HARARE, Zimbabwe -- Sibongile Mlilo says it's not hard to think Zimbabwe is cursed -- mired in political deadlock, the economy in tatters and hundreds of people dying of cholera. "When I get home I have got to live in harmony with the raw sewage flowing in front my house day and night and the smell is unbearable," said Mlilo, 35, who sells cell phone air time from a street stall to scrounge a living for herself and her two children.
As Zimbabweans suffer, President Robert Mugabe claimed Thursday that his government, with the help of international groups, has contained a cholera epidemic that has come on top of a hunger crisis, the highest inflation rate in the world and shortages of everything from cash to medicine.
Mugabe's comments drew strong criticism Friday, including from U.N. Secretary-General Ban Ki-moon. Disputing that the cholera outbreak was under control, Ban said he was "deeply disturbed at the deteriorating humanitarian situation there, for which the leadership of Zimbabwe cannot evade responsibility."
The World Health Organization said that the death toll from the waterborne disease had risen to 792 and that the number of cases had increased to 16,700. Mugabe's spokesman said the much-criticized remark was misunderstood, state media said Friday.
Cholera has spread rapidly in the southern African nation because of the health care system has crumbled and clean water is lacking.
Zimbabwe once had one of the best health care systems in sub-Saharan Africa. Today, most of its hospitals have been forced to close because they cannot afford medicine, equipment or wages for their staff. Officials don't have the money for imported spare parts and chemicals for water systems.
"We cannot afford to be in a denial mode as a nation," said John Mataruse, a 27-year-old university graduate on his way to look for work in neighboring South Africa, one of hundreds of Zimbabweans who cross the border every day.
"No amount of tough talking will help our situation when we need all the help we can get to avert a serious health crisis punctuated by shortage of drugs and a frustrated and shrinking medical staff," Mataruse said. "We should be honest with ourselves and with the world. The truth is that cholera remains a major disaster in Zimbabwe."
Zimbabwe's decline began in 2000, when Mugabe began an often violent campaign to seize white-owned commercial farms and give them to blacks. Most of the land ended up in the hands of his cronies and production has dropped, sending the agricultural-based economy into a tailspin.
In a country that once exported food, hungry Zimbabweans scrounge for corn kernels spilled from trucks carrying what little is harvested to market.
"I don't know how we are going to survive in 2009 if things continue like this," said Tatenda Sithole. She had just left a bank in the capital after withdrawing a 500,000-million Zimbabwe dollar note -- worth just $5 as a result of skyrocketing inflation.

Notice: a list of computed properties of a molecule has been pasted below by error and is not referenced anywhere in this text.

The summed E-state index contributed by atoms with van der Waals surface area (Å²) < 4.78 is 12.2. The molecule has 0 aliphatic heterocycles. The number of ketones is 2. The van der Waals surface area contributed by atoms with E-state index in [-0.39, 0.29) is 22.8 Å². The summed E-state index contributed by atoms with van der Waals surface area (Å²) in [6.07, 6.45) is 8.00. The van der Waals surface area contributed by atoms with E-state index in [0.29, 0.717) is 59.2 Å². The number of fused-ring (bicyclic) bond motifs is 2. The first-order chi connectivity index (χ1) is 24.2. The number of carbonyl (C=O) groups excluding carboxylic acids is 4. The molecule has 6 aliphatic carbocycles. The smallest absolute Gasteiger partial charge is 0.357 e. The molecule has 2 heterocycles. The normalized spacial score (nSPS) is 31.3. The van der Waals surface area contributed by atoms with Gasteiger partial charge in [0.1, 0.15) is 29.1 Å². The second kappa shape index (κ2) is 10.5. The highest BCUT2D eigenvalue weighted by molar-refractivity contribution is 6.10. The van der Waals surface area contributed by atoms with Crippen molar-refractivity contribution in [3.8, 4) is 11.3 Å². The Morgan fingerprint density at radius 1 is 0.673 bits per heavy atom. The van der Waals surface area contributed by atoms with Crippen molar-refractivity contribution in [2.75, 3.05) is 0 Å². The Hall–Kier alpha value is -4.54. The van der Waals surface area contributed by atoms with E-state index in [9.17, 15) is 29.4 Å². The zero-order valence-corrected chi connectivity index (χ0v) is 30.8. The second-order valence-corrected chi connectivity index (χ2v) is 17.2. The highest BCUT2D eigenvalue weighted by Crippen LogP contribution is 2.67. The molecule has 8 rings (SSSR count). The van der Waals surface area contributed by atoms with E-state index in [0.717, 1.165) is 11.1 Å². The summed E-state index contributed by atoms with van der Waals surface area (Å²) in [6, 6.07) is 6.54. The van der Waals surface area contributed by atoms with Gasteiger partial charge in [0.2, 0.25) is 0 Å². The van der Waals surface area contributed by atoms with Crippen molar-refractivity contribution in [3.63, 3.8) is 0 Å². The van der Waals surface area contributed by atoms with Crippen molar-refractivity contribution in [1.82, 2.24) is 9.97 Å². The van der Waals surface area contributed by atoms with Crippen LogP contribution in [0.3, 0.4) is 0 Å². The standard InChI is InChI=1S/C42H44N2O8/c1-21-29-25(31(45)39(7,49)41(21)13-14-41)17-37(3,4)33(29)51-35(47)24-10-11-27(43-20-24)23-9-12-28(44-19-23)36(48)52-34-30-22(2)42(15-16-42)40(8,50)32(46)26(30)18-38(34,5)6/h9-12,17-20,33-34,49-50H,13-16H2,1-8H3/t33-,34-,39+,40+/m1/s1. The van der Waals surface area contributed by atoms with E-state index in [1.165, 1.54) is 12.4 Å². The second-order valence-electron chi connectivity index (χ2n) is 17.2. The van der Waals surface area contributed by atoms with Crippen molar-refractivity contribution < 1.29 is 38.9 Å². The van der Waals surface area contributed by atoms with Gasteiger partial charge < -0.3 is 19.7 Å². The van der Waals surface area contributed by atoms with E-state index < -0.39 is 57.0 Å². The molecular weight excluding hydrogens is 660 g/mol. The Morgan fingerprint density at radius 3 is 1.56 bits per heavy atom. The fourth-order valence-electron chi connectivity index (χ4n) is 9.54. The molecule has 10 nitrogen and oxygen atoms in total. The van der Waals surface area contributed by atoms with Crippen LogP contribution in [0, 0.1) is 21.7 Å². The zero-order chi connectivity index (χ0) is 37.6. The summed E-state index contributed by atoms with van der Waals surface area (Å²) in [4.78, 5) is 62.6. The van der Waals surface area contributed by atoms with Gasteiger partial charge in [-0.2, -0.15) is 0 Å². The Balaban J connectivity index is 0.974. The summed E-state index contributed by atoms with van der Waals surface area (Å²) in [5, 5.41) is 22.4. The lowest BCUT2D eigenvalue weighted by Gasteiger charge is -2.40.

Elphas Matambo said he no longer saw the point of going to work.
"Even if I get billions of (Zimbabwean) dollars from my employers at the end of every month, it does not make sense, because most shops in Harare demand payment in foreign currency," the clothing shop clerk said.
Officials of Mugabe's party "should just admit that they have failed and leave for other people to lead us," Matambo said.
On Friday, the opposition accused Mugabe of being disingenuous about the cholera crisis, calling his remarks "careless and reckless."
"The epidemic is still with us and is spreading fast," Henry Madzorera, health spokesman for the opposition Movement for Democratic Change, said in a statement.
Aid groups warn that the outbreak could worsen with the onset of the rainy season, and the disease already has spread to Zimbabwe's neighbors. South Africa has declared its cholera-hit border region with Zimbabwe a disaster area. About 664 people have been treated for the disease and at least eight people have died in South Africa.
Mugabe has ruled since its 1980 independence from Britain and has refused to leave office following disputed elections in March. President George W. Bush, British Prime Minister Gordon Brown and French President Nicolas Sarkozy have called recently for the 84-year-old leader to step down.
On Friday, British Foreign Secretary David Miliband accused Mugabe of causing "death and destruction on a grand scale" and said cholera remains a "very significant problem" in the country.
"There is a tragedy in Zimbabwe, and it's a man made tragedy -- and the man whose made it is the head of the government," Miliband told Associated Press Television News during a break at a European Union summit in Brussels, Belgium.
A power-sharing deal worked out in September between Mugabe and the opposition has stalled over how to divide Cabinet posts. The impasse has paralyzed public services, including health and education.
The opposition's statement said it was still committed to power-sharing, but "demands a definitive resolution of the same, in the shortest time possible."
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